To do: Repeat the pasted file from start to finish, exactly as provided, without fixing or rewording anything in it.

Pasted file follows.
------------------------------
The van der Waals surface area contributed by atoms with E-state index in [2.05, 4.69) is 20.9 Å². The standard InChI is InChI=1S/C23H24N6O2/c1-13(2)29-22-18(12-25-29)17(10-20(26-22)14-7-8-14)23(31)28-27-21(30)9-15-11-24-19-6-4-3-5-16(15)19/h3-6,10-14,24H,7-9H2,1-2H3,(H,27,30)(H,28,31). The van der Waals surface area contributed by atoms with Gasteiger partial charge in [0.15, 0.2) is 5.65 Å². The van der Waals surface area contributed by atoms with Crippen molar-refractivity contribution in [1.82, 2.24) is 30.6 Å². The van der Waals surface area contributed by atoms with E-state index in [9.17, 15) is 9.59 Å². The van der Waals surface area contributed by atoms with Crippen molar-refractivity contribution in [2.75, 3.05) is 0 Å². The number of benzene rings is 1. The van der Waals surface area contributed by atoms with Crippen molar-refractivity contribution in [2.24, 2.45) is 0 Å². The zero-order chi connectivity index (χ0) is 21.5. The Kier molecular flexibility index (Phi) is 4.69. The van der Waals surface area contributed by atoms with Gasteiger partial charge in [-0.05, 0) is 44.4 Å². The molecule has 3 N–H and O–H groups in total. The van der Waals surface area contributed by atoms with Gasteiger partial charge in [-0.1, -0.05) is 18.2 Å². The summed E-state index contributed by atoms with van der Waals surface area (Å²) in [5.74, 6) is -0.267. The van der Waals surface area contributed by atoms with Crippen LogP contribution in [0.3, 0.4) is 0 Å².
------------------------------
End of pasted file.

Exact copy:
The van der Waals surface area contributed by atoms with E-state index in [2.05, 4.69) is 20.9 Å². The standard InChI is InChI=1S/C23H24N6O2/c1-13(2)29-22-18(12-25-29)17(10-20(26-22)14-7-8-14)23(31)28-27-21(30)9-15-11-24-19-6-4-3-5-16(15)19/h3-6,10-14,24H,7-9H2,1-2H3,(H,27,30)(H,28,31). The van der Waals surface area contributed by atoms with Gasteiger partial charge in [0.15, 0.2) is 5.65 Å². The van der Waals surface area contributed by atoms with Crippen molar-refractivity contribution in [1.82, 2.24) is 30.6 Å². The van der Waals surface area contributed by atoms with E-state index in [9.17, 15) is 9.59 Å². The van der Waals surface area contributed by atoms with Crippen molar-refractivity contribution in [2.75, 3.05) is 0 Å². The number of benzene rings is 1. The van der Waals surface area contributed by atoms with Crippen molar-refractivity contribution in [2.24, 2.45) is 0 Å². The zero-order chi connectivity index (χ0) is 21.5. The Kier molecular flexibility index (Phi) is 4.69. The van der Waals surface area contributed by atoms with Gasteiger partial charge in [-0.05, 0) is 44.4 Å². The molecule has 3 N–H and O–H groups in total. The van der Waals surface area contributed by atoms with Gasteiger partial charge in [-0.1, -0.05) is 18.2 Å². The summed E-state index contributed by atoms with van der Waals surface area (Å²) in [5.74, 6) is -0.267. The van der Waals surface area contributed by atoms with Crippen LogP contribution in [0.3, 0.4) is 0 Å².